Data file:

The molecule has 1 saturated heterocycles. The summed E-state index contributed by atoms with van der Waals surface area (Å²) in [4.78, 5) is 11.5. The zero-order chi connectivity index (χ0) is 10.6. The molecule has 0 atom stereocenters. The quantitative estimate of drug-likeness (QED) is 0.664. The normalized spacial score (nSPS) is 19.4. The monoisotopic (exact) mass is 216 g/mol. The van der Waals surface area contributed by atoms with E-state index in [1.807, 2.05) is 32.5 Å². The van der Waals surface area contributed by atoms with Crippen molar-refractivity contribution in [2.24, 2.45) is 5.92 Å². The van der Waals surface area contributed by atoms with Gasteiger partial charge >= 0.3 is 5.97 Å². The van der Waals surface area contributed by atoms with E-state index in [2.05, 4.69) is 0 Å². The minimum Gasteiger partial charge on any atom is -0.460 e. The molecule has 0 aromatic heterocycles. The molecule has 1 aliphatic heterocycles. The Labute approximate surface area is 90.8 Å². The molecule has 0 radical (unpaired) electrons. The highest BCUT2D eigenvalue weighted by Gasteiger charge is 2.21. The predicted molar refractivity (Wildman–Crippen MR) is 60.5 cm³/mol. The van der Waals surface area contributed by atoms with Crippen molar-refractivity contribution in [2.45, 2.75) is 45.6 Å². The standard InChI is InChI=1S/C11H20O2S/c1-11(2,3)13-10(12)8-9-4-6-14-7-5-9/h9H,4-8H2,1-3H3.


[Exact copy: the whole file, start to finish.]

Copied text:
The molecule has 1 saturated heterocycles. The summed E-state index contributed by atoms with van der Waals surface area (Å²) in [4.78, 5) is 11.5. The zero-order chi connectivity index (χ0) is 10.6. The molecule has 0 atom stereocenters. The quantitative estimate of drug-likeness (QED) is 0.664. The normalized spacial score (nSPS) is 19.4. The monoisotopic (exact) mass is 216 g/mol. The van der Waals surface area contributed by atoms with E-state index in [1.807, 2.05) is 32.5 Å². The van der Waals surface area contributed by atoms with Crippen molar-refractivity contribution in [2.24, 2.45) is 5.92 Å². The van der Waals surface area contributed by atoms with Gasteiger partial charge >= 0.3 is 5.97 Å². The van der Waals surface area contributed by atoms with E-state index in [2.05, 4.69) is 0 Å². The minimum Gasteiger partial charge on any atom is -0.460 e. The molecule has 0 aromatic heterocycles. The molecule has 1 aliphatic heterocycles. The Labute approximate surface area is 90.8 Å². The molecule has 0 radical (unpaired) electrons. The highest BCUT2D eigenvalue weighted by Gasteiger charge is 2.21. The predicted molar refractivity (Wildman–Crippen MR) is 60.5 cm³/mol. The van der Waals surface area contributed by atoms with Crippen molar-refractivity contribution in [2.45, 2.75) is 45.6 Å². The standard InChI is InChI=1S/C11H20O2S/c1-11(2,3)13-10(12)8-9-4-6-14-7-5-9/h9H,4-8H2,1-3H3.